Updated: Nov 23, 2019
I want to answer some of the questions I get asked the most! I love to help others starting out from ‘re-inventing the wheel’, so have a read below and we can share a virtual high-five!
Q: How do I get started in voice over work?
A: Start with where you’re at, in 3 main areas: Your goals, your experience, and your finances.
Goals and intentions: Why are you interested in voice acting? What are your expectations?There are many ways to get into the business, so figuring out what you love doing or are naturally drawn to, is the best place to start. For example, do you have a passion for performing in commercials, podcasting, audiobooks, animations/cartoons, video games, phone messages, documentaries, educational or corporate training videos? You’re going to want to do voiceovers because you love it. This is an investment of your time, money and energy. A voiceover career is a marathon, not a sprint!
You’ll want to be able to manage your clients and your business for the long term.
Experience: If you are starting from nothing, it is essential to train your voice and learn how to use a microphone and recording equipment properly. Take voice classes, improv lessons and discover what style and quality of voice you have (eg. a natural alto? Higher-pitched? Warm, friendly, husky?). Learn how to not just voice, but perform! Voiceover is voice acting. Use your body, use your breath, use your imagination and emotion to connect and deliver a message. Find out what market you could be of service to and what fits like a glove! Read ads, scripts and comics out loud – anything to start building that performer muscle! Practice is lifelong.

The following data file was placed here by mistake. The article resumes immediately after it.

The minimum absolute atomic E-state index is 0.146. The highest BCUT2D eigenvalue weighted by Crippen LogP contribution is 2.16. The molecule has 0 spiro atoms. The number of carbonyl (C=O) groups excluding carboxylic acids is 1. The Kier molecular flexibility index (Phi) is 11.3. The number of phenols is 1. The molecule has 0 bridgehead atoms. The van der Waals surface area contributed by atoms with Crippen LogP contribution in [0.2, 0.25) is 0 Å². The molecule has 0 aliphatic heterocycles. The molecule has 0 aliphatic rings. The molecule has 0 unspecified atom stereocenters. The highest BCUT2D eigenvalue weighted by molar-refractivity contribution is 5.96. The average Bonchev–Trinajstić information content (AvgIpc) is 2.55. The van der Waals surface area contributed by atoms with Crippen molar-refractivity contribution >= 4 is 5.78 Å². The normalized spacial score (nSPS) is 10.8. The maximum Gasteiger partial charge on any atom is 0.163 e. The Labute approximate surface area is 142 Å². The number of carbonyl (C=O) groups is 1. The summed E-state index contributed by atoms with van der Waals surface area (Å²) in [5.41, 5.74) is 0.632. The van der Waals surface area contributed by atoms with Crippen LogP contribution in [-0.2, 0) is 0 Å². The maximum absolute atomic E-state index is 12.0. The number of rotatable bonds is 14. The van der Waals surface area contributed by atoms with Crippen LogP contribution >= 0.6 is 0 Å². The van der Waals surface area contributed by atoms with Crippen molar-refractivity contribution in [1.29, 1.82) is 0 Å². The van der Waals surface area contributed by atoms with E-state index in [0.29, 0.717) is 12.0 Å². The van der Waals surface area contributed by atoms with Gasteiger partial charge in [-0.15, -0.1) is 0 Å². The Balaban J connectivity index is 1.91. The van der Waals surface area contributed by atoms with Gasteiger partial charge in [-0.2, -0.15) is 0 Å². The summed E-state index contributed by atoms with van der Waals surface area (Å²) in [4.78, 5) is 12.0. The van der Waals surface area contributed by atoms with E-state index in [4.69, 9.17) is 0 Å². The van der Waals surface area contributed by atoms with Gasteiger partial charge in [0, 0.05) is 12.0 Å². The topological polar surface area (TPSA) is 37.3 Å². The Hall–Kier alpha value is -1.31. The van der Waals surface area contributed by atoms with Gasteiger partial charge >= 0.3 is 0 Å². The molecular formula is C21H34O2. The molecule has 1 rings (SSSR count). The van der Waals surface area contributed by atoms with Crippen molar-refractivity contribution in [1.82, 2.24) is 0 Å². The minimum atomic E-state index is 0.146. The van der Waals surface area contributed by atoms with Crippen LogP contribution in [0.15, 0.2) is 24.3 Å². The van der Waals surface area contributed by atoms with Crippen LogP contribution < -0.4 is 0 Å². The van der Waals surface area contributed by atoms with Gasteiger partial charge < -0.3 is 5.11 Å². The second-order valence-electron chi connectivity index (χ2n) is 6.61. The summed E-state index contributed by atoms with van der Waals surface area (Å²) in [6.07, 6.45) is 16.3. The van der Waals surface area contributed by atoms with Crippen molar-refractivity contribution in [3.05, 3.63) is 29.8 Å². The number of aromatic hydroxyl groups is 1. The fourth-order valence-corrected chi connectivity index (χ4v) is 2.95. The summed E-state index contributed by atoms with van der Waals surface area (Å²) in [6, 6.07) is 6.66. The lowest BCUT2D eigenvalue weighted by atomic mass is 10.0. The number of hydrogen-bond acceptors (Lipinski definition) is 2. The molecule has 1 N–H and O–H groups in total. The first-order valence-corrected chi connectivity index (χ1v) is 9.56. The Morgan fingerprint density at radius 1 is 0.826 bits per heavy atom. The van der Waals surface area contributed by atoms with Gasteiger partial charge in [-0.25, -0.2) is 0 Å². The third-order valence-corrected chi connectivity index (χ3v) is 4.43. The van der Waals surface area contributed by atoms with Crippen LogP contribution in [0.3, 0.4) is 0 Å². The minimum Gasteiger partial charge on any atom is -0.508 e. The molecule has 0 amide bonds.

Finances: Like any business, there is always initial outlay of funds. You will need: 1. a microphone 2. a good sound-proof space to record in + set up your home studio 3. recording software on your computer Do not waste money on fancy recording equipment! Research before buying and avoid getting the cheap mics that are out there – the sound quality will cost you jobs! Roughly, anything under $100 is not going to be great. There are fantastic microphones and equipment in the $150-$300 range that will sound professional and will last years for your career.
Q. How do I get a voice acting agent?
A. Firstly, I am going to query why you want one! Let’s get one thing straight – nobody will work harder on your career than you do!
If you’re being proactive in your career, you will be sourcing about 95% of your own work, even if you have an agent. Expecting an agent to supply most of your work while you sit back and think that your training as a performer will pay off, can set you up for disappointment, anger, frustration, blaming your agent and then riding a slow descent into bitter-city.
Having an agent does not guarantee you will be working full-time, and conversely, not having representation does not stop you from earning thousands a week!
In a similar vein to the first question above, it’s important to ask yourself ‘why’ you want an agent, what your expectations are and what kind of voice work you enjoy.
“Coz I want money” is just not a good enough reason – not when there are so many great VO actors with positive, non-desperate attitudes in this industry, who come from a place of service.
Approaching an agent is more of a matter of ‘how can I help this agent get more work?”
It is essential that you have a professionally produced voiceover demo reel first!